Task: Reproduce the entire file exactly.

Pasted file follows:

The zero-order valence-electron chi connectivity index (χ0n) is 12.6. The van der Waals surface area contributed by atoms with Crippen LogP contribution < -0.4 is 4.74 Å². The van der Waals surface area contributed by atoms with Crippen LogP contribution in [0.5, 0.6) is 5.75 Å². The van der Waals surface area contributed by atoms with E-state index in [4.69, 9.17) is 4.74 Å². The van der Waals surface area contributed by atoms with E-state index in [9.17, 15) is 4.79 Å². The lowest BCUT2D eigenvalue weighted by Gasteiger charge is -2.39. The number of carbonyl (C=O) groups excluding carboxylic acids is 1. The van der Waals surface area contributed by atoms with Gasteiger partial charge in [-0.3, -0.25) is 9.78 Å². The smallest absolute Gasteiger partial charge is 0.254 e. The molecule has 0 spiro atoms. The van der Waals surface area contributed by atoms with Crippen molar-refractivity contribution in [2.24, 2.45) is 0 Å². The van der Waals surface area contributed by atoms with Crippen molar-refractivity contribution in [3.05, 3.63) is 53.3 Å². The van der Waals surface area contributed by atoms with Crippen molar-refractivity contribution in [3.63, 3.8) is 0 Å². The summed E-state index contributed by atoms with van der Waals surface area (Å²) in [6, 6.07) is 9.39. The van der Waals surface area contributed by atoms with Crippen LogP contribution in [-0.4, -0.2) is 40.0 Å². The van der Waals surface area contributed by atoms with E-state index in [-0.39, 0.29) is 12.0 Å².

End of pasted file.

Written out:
The zero-order valence-electron chi connectivity index (χ0n) is 12.6. The van der Waals surface area contributed by atoms with Crippen LogP contribution < -0.4 is 4.74 Å². The van der Waals surface area contributed by atoms with Crippen LogP contribution in [0.5, 0.6) is 5.75 Å². The van der Waals surface area contributed by atoms with E-state index in [4.69, 9.17) is 4.74 Å². The van der Waals surface area contributed by atoms with E-state index in [9.17, 15) is 4.79 Å². The lowest BCUT2D eigenvalue weighted by Gasteiger charge is -2.39. The number of carbonyl (C=O) groups excluding carboxylic acids is 1. The van der Waals surface area contributed by atoms with Gasteiger partial charge in [-0.3, -0.25) is 9.78 Å². The smallest absolute Gasteiger partial charge is 0.254 e. The molecule has 0 spiro atoms. The van der Waals surface area contributed by atoms with Crippen molar-refractivity contribution in [2.24, 2.45) is 0 Å². The van der Waals surface area contributed by atoms with Crippen molar-refractivity contribution in [3.05, 3.63) is 53.3 Å². The van der Waals surface area contributed by atoms with Crippen molar-refractivity contribution in [3.63, 3.8) is 0 Å². The summed E-state index contributed by atoms with van der Waals surface area (Å²) in [6, 6.07) is 9.39. The van der Waals surface area contributed by atoms with Crippen LogP contribution in [-0.4, -0.2) is 40.0 Å². The van der Waals surface area contributed by atoms with E-state index in [-0.39, 0.29) is 12.0 Å².